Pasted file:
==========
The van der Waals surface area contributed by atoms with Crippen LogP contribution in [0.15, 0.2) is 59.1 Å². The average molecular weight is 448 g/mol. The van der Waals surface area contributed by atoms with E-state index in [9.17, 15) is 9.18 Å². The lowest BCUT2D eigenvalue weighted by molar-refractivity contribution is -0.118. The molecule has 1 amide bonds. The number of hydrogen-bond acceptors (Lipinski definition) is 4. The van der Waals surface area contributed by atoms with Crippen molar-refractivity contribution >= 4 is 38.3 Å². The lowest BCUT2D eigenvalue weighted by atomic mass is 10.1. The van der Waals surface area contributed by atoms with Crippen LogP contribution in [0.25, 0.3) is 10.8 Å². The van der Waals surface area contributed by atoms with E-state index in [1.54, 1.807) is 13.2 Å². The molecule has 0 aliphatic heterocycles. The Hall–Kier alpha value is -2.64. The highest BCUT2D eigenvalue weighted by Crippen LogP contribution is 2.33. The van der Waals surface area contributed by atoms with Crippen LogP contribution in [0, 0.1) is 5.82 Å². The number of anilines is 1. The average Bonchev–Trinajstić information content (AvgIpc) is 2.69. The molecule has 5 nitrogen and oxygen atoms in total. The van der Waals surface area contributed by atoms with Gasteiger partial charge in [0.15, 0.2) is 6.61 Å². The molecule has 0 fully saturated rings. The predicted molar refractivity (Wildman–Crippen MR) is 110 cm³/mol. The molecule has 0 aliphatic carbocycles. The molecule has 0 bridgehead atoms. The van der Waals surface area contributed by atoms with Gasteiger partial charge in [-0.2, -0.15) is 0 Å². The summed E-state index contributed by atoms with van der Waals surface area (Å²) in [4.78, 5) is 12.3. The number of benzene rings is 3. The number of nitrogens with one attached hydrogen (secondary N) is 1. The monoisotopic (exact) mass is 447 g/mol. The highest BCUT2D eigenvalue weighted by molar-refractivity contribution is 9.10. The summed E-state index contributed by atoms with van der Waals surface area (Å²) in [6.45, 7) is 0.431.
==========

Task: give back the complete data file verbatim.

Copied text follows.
The van der Waals surface area contributed by atoms with Crippen LogP contribution in [0.15, 0.2) is 59.1 Å². The average molecular weight is 448 g/mol. The van der Waals surface area contributed by atoms with E-state index in [9.17, 15) is 9.18 Å². The lowest BCUT2D eigenvalue weighted by molar-refractivity contribution is -0.118. The molecule has 1 amide bonds. The number of hydrogen-bond acceptors (Lipinski definition) is 4. The van der Waals surface area contributed by atoms with Crippen molar-refractivity contribution >= 4 is 38.3 Å². The lowest BCUT2D eigenvalue weighted by atomic mass is 10.1. The van der Waals surface area contributed by atoms with Crippen LogP contribution in [0.25, 0.3) is 10.8 Å². The van der Waals surface area contributed by atoms with E-state index in [1.54, 1.807) is 13.2 Å². The molecule has 0 aliphatic heterocycles. The Hall–Kier alpha value is -2.64. The highest BCUT2D eigenvalue weighted by Crippen LogP contribution is 2.33. The van der Waals surface area contributed by atoms with Crippen LogP contribution in [0, 0.1) is 5.82 Å². The number of anilines is 1. The average Bonchev–Trinajstić information content (AvgIpc) is 2.69. The molecule has 5 nitrogen and oxygen atoms in total. The van der Waals surface area contributed by atoms with Gasteiger partial charge in [0.15, 0.2) is 6.61 Å². The molecule has 0 fully saturated rings. The predicted molar refractivity (Wildman–Crippen MR) is 110 cm³/mol. The molecule has 0 aliphatic carbocycles. The molecule has 0 bridgehead atoms. The van der Waals surface area contributed by atoms with Gasteiger partial charge in [-0.2, -0.15) is 0 Å². The summed E-state index contributed by atoms with van der Waals surface area (Å²) in [4.78, 5) is 12.3. The number of benzene rings is 3. The number of nitrogens with one attached hydrogen (secondary N) is 1. The monoisotopic (exact) mass is 447 g/mol. The highest BCUT2D eigenvalue weighted by molar-refractivity contribution is 9.10. The summed E-state index contributed by atoms with van der Waals surface area (Å²) in [6.45, 7) is 0.431.